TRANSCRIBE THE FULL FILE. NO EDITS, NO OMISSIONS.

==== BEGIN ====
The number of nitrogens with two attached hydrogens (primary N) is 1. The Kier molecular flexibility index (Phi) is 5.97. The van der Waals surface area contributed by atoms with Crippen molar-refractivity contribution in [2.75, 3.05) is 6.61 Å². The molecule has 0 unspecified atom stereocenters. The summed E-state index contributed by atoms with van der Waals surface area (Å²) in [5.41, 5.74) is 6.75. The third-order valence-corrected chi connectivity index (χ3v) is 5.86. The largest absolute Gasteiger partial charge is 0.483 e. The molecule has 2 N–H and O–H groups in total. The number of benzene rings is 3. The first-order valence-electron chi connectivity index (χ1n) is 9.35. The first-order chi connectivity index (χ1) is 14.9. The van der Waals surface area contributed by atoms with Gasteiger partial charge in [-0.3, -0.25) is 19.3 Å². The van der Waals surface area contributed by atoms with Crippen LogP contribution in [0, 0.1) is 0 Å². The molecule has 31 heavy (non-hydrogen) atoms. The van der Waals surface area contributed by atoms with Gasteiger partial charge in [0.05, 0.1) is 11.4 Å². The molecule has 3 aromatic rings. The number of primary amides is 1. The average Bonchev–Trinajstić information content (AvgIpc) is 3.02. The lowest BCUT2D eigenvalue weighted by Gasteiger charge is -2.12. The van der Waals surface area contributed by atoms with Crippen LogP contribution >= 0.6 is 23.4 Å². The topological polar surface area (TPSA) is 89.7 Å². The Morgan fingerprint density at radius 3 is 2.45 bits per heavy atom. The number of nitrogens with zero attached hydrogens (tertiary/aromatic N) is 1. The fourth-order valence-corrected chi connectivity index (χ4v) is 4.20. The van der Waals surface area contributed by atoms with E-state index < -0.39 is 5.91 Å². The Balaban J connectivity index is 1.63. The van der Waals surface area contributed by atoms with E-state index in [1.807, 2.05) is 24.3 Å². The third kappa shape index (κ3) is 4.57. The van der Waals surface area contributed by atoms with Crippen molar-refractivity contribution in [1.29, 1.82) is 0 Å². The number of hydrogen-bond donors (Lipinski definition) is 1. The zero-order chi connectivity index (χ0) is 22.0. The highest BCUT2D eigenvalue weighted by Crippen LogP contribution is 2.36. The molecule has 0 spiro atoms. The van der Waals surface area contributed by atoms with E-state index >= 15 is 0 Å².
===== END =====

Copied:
The number of nitrogens with two attached hydrogens (primary N) is 1. The Kier molecular flexibility index (Phi) is 5.97. The van der Waals surface area contributed by atoms with Crippen molar-refractivity contribution in [2.75, 3.05) is 6.61 Å². The molecule has 0 unspecified atom stereocenters. The summed E-state index contributed by atoms with van der Waals surface area (Å²) in [5.41, 5.74) is 6.75. The third-order valence-corrected chi connectivity index (χ3v) is 5.86. The largest absolute Gasteiger partial charge is 0.483 e. The molecule has 2 N–H and O–H groups in total. The number of benzene rings is 3. The first-order valence-electron chi connectivity index (χ1n) is 9.35. The first-order chi connectivity index (χ1) is 14.9. The van der Waals surface area contributed by atoms with Gasteiger partial charge in [-0.3, -0.25) is 19.3 Å². The van der Waals surface area contributed by atoms with Crippen LogP contribution in [0, 0.1) is 0 Å². The molecule has 31 heavy (non-hydrogen) atoms. The van der Waals surface area contributed by atoms with Gasteiger partial charge in [0.05, 0.1) is 11.4 Å². The molecule has 3 aromatic rings. The number of primary amides is 1. The average Bonchev–Trinajstić information content (AvgIpc) is 3.02. The lowest BCUT2D eigenvalue weighted by Gasteiger charge is -2.12. The van der Waals surface area contributed by atoms with Crippen LogP contribution >= 0.6 is 23.4 Å². The topological polar surface area (TPSA) is 89.7 Å². The Morgan fingerprint density at radius 3 is 2.45 bits per heavy atom. The number of nitrogens with zero attached hydrogens (tertiary/aromatic N) is 1. The fourth-order valence-corrected chi connectivity index (χ4v) is 4.20. The van der Waals surface area contributed by atoms with E-state index < -0.39 is 5.91 Å². The Balaban J connectivity index is 1.63. The van der Waals surface area contributed by atoms with E-state index in [1.807, 2.05) is 24.3 Å². The third kappa shape index (κ3) is 4.57. The van der Waals surface area contributed by atoms with Crippen molar-refractivity contribution in [1.29, 1.82) is 0 Å². The number of hydrogen-bond donors (Lipinski definition) is 1. The zero-order chi connectivity index (χ0) is 22.0. The highest BCUT2D eigenvalue weighted by Crippen LogP contribution is 2.36. The molecule has 0 spiro atoms. The van der Waals surface area contributed by atoms with E-state index >= 15 is 0 Å².